Really interested in opinions here - especially from the more experienced and time-served 'warriors'. Diagnosed 2 years ago after about 18 months of tests to establish why I had been experiencing arm stiffness, loss of some finger dexterity and foot/toe curling - all on my right hand side. A SPECT/DAT scan result came back reporting a 'gross presynaptic dopaminergic deficit' - and Idiopathic PD was diagnosed. I was just shy of 49 (coming up for 51 now), and luckily still very active.
I was put onto Sinimet 25/100mg (C/L) three times a day. Did I notice a difference when I started these? I'm not sure - if there was a difference it wasn't much, though to be fair my symptoms were quite subtle /minimal.
2 years on, and I've gradually built a regime to optimise my health and give myself the best shot of keeping PD's impact to a minimum. When it's something this important, I reckon throwing the kitchen sink at it is the only way. Any nuggets of wisdom I've picked up from researching books, podcasts, forums like this (thanks people!👏), I've looked to implement, especially if there appears to be little in the way of risks/downsides.
My regime includes yoga, boxing, running, cycling, meditation, breath work, cold showers, diet (no dairy, less sugar, more fresh veg, especially peppers & berries), High Dose Vitamin B1, supplements (B Complex, Magnesium Glycinate, Vit D), playing my guitar and singing.
I count my blessings that all these things are available to me, and mostly I have to say, I feel great - mentally better than I've felt in years (more energy, less brain fog, less anxiety). 6 monthly Neuro nurse appointments have been showing improvements in reactions and touch tests.
Which brings me to my point.....given the often-stated link between long term Levodopa use and dyskinesia, and the lack of impact these meds may have had for me, I have been giving some serious thought to reducing C/L dose, then if no impact, considering eliminating. I do not experience on/off periods and if I mistakenly miss my 3rd tablet one day I notice no difference.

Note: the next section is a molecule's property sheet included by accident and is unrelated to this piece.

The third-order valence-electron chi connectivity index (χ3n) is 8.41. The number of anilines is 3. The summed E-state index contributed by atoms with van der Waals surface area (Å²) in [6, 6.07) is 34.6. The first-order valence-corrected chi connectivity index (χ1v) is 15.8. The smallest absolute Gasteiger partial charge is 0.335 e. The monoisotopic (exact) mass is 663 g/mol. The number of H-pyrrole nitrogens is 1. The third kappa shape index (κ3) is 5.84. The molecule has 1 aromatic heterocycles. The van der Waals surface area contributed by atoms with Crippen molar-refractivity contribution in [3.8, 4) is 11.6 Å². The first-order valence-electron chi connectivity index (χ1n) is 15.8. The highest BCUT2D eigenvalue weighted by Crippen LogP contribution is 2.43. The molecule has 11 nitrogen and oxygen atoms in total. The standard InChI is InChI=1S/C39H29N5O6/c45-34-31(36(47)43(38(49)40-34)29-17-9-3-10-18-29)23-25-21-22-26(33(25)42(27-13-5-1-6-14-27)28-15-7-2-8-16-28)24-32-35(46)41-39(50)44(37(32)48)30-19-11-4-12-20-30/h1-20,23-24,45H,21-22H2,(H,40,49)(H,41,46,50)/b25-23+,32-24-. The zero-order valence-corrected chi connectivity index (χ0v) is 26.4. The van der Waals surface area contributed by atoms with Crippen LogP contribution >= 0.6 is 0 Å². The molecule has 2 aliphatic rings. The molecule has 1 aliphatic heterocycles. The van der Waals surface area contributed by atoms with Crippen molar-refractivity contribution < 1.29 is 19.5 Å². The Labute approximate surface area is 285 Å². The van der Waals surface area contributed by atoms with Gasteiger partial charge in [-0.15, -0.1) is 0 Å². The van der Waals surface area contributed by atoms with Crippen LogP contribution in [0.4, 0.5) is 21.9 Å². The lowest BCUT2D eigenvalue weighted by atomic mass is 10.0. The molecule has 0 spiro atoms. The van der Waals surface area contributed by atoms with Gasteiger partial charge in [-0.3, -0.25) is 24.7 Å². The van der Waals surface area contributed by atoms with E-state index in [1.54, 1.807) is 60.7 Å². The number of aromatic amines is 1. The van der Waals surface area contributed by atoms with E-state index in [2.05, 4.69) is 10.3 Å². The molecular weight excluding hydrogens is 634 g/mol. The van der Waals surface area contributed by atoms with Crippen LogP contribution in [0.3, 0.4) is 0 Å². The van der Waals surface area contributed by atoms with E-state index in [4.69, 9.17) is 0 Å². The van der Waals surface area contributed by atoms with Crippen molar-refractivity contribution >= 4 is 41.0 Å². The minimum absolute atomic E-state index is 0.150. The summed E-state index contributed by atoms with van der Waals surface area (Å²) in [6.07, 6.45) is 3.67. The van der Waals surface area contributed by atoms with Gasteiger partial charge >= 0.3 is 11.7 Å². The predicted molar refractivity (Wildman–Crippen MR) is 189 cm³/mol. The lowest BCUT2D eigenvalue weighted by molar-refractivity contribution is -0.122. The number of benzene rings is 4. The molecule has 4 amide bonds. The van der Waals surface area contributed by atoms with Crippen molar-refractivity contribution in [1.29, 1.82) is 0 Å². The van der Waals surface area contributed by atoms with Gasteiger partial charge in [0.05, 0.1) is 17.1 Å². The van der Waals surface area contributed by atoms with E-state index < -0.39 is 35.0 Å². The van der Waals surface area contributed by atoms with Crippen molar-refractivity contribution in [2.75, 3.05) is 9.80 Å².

So I guess my questions are..
1. Is there a definite link between Levodopa use and dyskenesia?
2. Is this only at higher doses or after a longer period of use, or both?
3. Should I (carefully & with Doc's support) reduce C/L intake and monitor?
4. Or should I go for 'if it's not broke, don't fix it' strategy?
Maybe the meds are doing more than I give them credit for. I just feel it's worth exploring. Any feedback most welcome.
The link between levodopa usage and acceleration of the arrival of dyskinesia has been refuted. See this study: academic.oup.com/brain/arti...
However there is a long-term adverse effect of levodopa as set forth by this study: researchgate.net/publicatio...
This problem is at its worst with high levels of levodopa intake and low intake of protein. Less of an issue with low levodopa and normal diet. In any case, levodopa is strictly for symptom relief. If it makes no difference then it should not be taken. Do not quit all at once cold turkey but taper your dosage gradually.
Parkinson's is a wake-up call to adopt healthy habits and you have done well. Good work and carry on. 🙂
Thank you PB🙏🏼. Very enlightening post!
I think that’s a good rule for any medication - if you don’t need it, don’t take it. There’s pretty much always some kind of side effect.
Will set up a gradual taper and keep a close eye on things.
L-dopa was/is an incredible enhancement to the lives of so many, so I’m not knocking it, but need to be sure it’s working for me.
Thanks again. Your contributions are always interesting.
I agree with most of this. The 2nd study cited is not typical for you PB. An in-vitro study with a fairly weak conclusion.
"These data suggest that the accumulation of l-DOPA-containing proteins in vulnerable cells might negatively impact on cell function." (my emphsasis). And all of this based on test-tubes. And 12 years old. In the absence of anything in-vitro subsequently, I wouldn't rush to draw definitive conclusions.
As a levodopa user I would love to be able to disregard this study but not about to do so. They were guarded in their conclusions but they clearly found levodopa incorporated in proteins in the brains of levodopa treated patients where there should have been tyrosine. This cannot be good.
Should any concern be given to the differences in diet between Ghanaians, which is mostly starch and Italians which is the Mediterranean diet and therefore differences in their microbiota cause differences in absorption of levodopa should be taken into account in the sub-Saharan African study?
Since patients are individually titrated to their appropriate plasma levels of levodopa I'm inclined to think that such variations get calibrated out